Historical Sheffield building could be converted into luxury family home with pool

A historic building once owned by a Sheffield cutler could be converted into a luxury home.

Friday, 6th August 2021, 12:30 pm

Tapton Cliffe and Lodge, on the corner of Fulwood Road and Shore Lane, was constructed around 1864 by John Yeomans Cowlishaw as his home.

Developers were originally going to convert the house and grounds to provide nine cottages and apartments but have come back to planners with a revised scheme for just one single family home.

Plans show a pool and sauna, a bbq kitchen along with a regular kitchen, and a cinema. Along with the extensive landscaped grounds outside there would also be an indoor atrium, orangery and botanical garden.

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Tapton Cliffe and Lodge (Image Blenheim Architecture)

There would be up to seven bedrooms, each one en suite and some with their own dressing rooms, plus a games room and a play deck

Tapton Cliffe was a private residence until 1920 when the University of Sheffield purchased the building as a hall for female students.

It became a hotel in 1934 then in 1948 the property became the Royal Infirmary Sisters’ Home until 1963.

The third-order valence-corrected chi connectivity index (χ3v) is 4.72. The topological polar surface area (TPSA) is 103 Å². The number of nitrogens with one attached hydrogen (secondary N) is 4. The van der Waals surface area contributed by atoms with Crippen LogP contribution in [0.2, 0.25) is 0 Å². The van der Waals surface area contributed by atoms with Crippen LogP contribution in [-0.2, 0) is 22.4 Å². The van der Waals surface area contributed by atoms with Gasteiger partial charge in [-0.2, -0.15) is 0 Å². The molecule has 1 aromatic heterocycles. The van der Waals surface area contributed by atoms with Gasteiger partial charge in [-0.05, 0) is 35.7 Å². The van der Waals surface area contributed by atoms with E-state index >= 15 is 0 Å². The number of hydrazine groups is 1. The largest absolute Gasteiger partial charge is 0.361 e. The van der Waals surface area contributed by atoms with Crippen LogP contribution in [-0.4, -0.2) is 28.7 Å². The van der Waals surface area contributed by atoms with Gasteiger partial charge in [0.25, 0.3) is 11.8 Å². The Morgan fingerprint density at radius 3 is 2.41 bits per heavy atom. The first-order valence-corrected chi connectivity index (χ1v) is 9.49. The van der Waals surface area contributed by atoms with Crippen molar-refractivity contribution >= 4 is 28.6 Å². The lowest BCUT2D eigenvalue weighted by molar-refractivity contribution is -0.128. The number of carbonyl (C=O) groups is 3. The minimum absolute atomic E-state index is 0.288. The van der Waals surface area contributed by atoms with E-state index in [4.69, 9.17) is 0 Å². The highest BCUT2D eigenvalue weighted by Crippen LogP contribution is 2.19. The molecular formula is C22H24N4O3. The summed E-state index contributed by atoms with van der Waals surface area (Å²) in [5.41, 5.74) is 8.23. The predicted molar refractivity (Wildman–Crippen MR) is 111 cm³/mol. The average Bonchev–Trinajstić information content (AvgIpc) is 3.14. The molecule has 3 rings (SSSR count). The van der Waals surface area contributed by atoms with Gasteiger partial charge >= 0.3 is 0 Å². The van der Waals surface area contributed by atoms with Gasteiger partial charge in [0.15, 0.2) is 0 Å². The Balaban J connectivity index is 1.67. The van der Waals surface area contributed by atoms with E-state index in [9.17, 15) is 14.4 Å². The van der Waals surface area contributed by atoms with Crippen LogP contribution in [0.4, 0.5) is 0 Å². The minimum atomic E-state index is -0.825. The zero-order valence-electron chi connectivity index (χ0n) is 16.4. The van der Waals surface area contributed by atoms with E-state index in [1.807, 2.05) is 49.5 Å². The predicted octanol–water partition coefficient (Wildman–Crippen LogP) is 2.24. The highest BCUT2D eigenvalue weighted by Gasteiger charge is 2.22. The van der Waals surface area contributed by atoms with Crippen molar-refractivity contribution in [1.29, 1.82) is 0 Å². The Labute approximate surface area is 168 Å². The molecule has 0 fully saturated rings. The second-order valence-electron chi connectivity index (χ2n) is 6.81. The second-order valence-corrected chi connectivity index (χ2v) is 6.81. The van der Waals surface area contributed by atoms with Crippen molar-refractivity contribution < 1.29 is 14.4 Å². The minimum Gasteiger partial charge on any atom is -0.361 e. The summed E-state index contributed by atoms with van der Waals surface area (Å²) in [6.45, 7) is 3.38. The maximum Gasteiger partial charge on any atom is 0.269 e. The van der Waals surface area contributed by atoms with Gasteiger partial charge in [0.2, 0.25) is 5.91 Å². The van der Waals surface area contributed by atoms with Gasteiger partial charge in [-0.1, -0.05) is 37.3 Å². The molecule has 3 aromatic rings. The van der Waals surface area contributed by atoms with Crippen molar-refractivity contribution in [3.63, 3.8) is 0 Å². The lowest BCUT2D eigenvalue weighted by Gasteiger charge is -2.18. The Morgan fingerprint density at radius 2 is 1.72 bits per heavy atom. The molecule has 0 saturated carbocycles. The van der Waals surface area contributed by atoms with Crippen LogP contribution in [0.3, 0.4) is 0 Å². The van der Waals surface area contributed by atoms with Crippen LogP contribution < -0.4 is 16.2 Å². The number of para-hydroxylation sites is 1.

It remained in the ownership of United Sheffield Hospitals and NHS until 1985 when Tapton Cliffe became a private nursing home turning to Tapton Cliffe Clinic in 1990.

Tapton Cliffe and Lodge (Image Blenheim Architecture)

Since 1995 the building has been occupied by Guide Dogs for the Blind Association and Blind Veterans UK.

Blenheim Architecture say in an application that the development respects the original house and gardens.

“Tapton Cliffe is a significant example of Victorian architecture in the Endcliffe conservation area.

“The existing house is in relatively good condition and lends itself to refurbishment and adaptation back to a significant family home in well established private grounds.

“By restoring the extensive grounds we help maintain views of the original building. The main areas of demolition relate to the unsightly later additions of a rear conservatory and front entrance area as well as various outbuildings.

“By restoring the original property and removing the amendments to the original building, we are able to improve the current state of repair and celebrate the original features.”

Planning officers are considering the application which can be viewed here